Posted by: kathandroger | December 17, 2017

Taters in the Mould (COLD!)

Yes it has been cold and miserable recently. The early morning walks with the dog have been upped in pace to warm the ageing body, and outdoor exercise has to involve physicality to keep comfortable. We spent most of yesterday raking and loading the trailer with leaves to dump over the road, and then filling the hay barn for the three remaining sheep-and Moins Dix, the goat of course. How that fat little bugger manages to jump over our fences amazes me, but we caught him in the neighbours’ field again yesterday.
There seem to be lots of wrens about in the colder weather. I read they are the most common bird in the UK, and guess it must be the same here, but usually they stay well hidden. With the loss of foliage and need to be constantly on the hunt to warm their little bodies I guess we just see them more. But not all the local animals have done so well.IMG_3887
Poor Mrs Tiggywinkle succumbed to the cold I guess, and Polly found her at the side of the road. I didn’t realize they had such powerful little teeth, and are lovely little animals who make grunting noises like piglets. No more grunting for her I’m afraid.
The root crops are OK, but not brilliant this year. I reckon they must be getting a bit bored with life, especially the carrots. We have planted mixed race varieties this year, and romance seems to have blossomed between the red and the yellow. I caught this couple yesterday.IMG_3885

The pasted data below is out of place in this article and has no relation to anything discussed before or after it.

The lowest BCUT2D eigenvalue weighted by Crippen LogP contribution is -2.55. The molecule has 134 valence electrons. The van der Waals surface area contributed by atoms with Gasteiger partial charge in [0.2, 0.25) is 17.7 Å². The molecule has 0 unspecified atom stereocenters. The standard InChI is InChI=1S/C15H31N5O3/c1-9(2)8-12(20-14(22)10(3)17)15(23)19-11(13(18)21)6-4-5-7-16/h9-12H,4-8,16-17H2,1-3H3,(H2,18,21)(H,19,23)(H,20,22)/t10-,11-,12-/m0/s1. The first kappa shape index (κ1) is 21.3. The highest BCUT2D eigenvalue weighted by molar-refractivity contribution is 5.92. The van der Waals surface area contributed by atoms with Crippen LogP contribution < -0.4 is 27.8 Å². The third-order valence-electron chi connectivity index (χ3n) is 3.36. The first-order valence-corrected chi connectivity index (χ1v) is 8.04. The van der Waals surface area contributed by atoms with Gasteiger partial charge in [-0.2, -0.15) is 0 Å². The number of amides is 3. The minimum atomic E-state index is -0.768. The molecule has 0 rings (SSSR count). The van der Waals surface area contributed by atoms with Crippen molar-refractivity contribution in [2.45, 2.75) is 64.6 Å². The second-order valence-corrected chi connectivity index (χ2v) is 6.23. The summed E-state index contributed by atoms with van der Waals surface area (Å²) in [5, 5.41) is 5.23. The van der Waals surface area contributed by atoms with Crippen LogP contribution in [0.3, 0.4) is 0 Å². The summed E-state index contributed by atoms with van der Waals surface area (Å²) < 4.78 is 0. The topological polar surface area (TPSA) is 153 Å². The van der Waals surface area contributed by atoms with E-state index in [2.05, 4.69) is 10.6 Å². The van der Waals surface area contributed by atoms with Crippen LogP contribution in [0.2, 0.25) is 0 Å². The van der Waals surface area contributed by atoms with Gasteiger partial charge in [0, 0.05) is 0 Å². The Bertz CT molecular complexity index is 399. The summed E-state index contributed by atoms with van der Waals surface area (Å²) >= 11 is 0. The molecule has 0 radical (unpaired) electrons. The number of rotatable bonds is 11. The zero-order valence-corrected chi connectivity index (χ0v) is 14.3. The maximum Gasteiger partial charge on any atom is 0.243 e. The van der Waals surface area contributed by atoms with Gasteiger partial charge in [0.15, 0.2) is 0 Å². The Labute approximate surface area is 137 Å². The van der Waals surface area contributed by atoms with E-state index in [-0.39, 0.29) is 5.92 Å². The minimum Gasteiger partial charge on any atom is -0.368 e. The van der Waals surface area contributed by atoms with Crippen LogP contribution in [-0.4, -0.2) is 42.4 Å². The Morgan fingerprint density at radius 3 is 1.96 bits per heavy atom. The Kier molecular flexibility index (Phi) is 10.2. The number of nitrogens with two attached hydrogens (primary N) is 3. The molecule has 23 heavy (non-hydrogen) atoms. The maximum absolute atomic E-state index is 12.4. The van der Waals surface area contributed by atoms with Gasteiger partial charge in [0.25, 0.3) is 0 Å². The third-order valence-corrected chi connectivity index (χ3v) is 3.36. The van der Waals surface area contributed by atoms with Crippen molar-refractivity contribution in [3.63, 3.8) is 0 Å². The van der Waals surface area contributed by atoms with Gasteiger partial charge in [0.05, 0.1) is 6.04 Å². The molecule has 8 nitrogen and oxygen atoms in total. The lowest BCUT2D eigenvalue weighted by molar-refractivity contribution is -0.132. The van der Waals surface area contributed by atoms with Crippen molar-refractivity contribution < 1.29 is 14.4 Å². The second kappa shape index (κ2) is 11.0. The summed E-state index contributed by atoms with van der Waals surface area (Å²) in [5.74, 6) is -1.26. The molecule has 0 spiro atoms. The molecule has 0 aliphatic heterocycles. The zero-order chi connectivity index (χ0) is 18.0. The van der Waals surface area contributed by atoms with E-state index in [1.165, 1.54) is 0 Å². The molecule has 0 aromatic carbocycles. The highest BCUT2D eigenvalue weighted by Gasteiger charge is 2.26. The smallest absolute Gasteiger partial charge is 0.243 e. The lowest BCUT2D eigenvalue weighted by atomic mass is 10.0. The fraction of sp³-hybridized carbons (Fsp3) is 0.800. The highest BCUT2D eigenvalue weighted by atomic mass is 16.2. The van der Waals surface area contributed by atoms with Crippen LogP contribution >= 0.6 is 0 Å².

But one success has been the swedes. Until this year we have had no success because of the little fly that eats all the seedling leaves. I covered the crop with tissue at the second sowing and at last we have grown a fine example. We must try and make it more than one next year!IMG_3881
Maybe I am becoming a bit strange, but it is a pleasure to see beauty in unusual places. I was captured by the range of colours in the sink after preparing the veg for one of Kaths’ lovely soups.IMG_3884
Poor old bugger, but I really do love the shades of nature.
And the local harvest still goes on in the woods above us. It has been fascinating to see just two chaps, each in large, complicated and different machine, cut and stack the pine trees.IMG_1096
They have effectively pruned the forest, taking the trees of the correct size and leaving the rest. I guess the wood will be for paper making, although we seem to use less and less paper nowadays. The downside for us is that the great big lumbering (good word!) giants have left the paths we use in deep mud. I hope they clean up before they leave us.

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